Updated: May 13, 2021 2:24:40 am
Renowned Assamese author and journalist Homen Borgohain died of a cardiac arrest on Wednesday morning in Guwahati. He was 88.
Borgohain, a Sahitya Akademi awardee, had tested positive for Covid-19 last month. He later tested negative and was discharged from the hospital on May 7.
Borgohain was said to have been recovering at home but fell from his bed on Tuesday night and fell unconscious. He was rushed to a private hospital in Guwahati where he breathed his last.
A former president of the state’s apex literary body Asam Sahitya Sabha, Borgohain has written at least 11 novels in Assamese and served as the editor-in-chief of two major Assamese dailies, Amar Asom and Niyomiya Barta.
Following his death, Prime Minister Narendra Modi paid his condolences on Twitter: “Shri Homen Borgohain will be remembered for his rich contributions to Assamese literature and journalism. His works reflected diverse aspects of Assamese life and culture. Saddened by his passing away. Condolences to his family and admirers. Om Shanti.” Assam Chief Minister Himanta Biswa Sarma also paid his respects, describing Borgohain as an “epochal figure in Assamese literature” and directed that his last rites be performed with full state honours.
He also said that the state government would take necessary steps to preserve the late author’s creations and ideology.
Chief Minister Dr. Himanta Biswa Sarma paying his tributes to eminent littreteur Homen Borgohain at the latter's last rites ceremony at Navagraha crematorium in Guwahati. pic.twitter.com/Xd4cI30rBs
— AIR News Guwahati (@airnews_ghy) May 12, 2021
Born on December 7, 1932 in a village in Lakhimpur district, Borgohain left an Assam Civil Services job to become a journalist in the early 1970s.
His career began at the Assamese paper, Nilachal. “With that, for the first time, the Assamese public got an anti-establishment paper. That sort of journalism was uncommon then,” said Prasanta Rajguru, veteran Guwahati-based journalist, who closely worked with Borgohain in Amar Asom.
Borgohain was also a staunch critic of the 1975 Emergency. “He would publish blank editorials during the censorship, and once the Emergency was lifted, he exposed a number of events that occurred during the period,” he said.
Rajguru said that Borgohain did not shy away from expressing political opinions which many would have considered unpopular. For example, he was critical of the Assam Agitation, the six-year-long anti-“foreigner” mass movement of the early 1980s.
“He was of the opinion that the movement was detrimental to the social fabric of Assam. He condemned the atrocities on immigrant Muslims and said that it had derailed the agitation,” said Rajguru.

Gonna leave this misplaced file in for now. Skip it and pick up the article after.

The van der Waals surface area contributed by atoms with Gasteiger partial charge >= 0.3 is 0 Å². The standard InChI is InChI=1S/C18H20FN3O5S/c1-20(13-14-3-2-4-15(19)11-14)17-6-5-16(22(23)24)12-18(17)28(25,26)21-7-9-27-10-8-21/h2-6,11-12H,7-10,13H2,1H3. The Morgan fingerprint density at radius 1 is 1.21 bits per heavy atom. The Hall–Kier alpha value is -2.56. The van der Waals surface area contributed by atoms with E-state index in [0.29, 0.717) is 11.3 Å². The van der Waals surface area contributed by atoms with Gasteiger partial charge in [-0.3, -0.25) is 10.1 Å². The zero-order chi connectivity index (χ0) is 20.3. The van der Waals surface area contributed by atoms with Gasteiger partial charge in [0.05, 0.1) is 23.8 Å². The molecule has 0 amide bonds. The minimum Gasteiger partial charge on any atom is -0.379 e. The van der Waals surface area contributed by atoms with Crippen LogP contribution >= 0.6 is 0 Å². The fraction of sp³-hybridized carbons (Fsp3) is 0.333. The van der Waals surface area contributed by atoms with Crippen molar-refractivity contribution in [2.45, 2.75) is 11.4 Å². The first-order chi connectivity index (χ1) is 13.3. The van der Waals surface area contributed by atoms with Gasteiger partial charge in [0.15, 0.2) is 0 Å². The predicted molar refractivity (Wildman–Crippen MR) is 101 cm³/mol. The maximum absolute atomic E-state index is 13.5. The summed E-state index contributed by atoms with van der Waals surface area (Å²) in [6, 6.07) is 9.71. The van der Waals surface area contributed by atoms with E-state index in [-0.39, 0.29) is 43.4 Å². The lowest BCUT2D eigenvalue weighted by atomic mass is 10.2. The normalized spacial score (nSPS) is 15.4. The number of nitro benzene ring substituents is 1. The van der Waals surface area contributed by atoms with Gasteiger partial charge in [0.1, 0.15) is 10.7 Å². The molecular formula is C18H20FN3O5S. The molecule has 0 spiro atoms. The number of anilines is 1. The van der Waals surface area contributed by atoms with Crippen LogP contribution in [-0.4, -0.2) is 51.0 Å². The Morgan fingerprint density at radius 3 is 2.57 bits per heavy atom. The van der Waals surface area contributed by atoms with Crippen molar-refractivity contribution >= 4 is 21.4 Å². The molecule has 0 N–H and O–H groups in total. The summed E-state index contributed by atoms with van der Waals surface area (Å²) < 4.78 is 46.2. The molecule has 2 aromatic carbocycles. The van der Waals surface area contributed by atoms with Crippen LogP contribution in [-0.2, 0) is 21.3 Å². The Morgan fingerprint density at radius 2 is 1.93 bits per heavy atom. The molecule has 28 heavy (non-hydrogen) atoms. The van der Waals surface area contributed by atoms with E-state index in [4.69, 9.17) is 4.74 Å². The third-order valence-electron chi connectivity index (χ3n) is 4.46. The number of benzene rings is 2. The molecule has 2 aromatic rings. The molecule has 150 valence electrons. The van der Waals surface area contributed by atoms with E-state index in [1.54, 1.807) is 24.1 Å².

In the early 1980s, Borgohain translated Myron Weiner’s Sons of the Soil to Assamese and published parts of it in Nagorik, the weekly he edited. “Many agitators read this, and it inspired the movement, which was initially directed against all non-Assamese. His writings stressed that it should not be against all non-Assamese who have settled in Assam but those who had entered ‘illegally’. He often questioned why immigrant people who came before 1971 were being antagonised in Assam,” said Rajguru.
In the 1980s, Nagorik shut down and Borgohain was out of work. Following that, he worked in a Bengali language newspaper. He served as the editor-in-chief of Amar Asom from 2005 to 2015, after which he joined Niyomiya Barta, and held the top post till his death.
In 2000, Borgohain was accused of sexual harassment case by a fellow woman journalist. However, the case was not carried forward.
Borgohain envisioned an inclusive Assamese society, and worked towards strengthening relations between tribals and non-tribals. “He would visit hill areas, report on their issues and try to introduce them to the mainstream Assamese groups,” said Rajguru.
Borgohain’s first novel Subala (1963) was an instant hit, triggering controversy as it was based on the life of a sex worker. His most well-known novel is Pita Putra, which got him the Sahitya Akademi award in 1978.
In 2015, he symbolically returned the award, protesting against the lynching in Dadri. His wife, author and journalist Nirupama Borgohain, who he was separated from, had also returned her Sahitya Akademi award.
“His contribution to Assamese literature is immense,” said Kuladhar Saikia, Asam Sahitya Sabha president and former Assam DGP. “Apart from the uniqueness of his style of writing, his treatment of different themes and issues were impactful — socially, politically and economically. He was a fearless writer and much of his writing represented his personal experiences in a free, frank and candid manner.”
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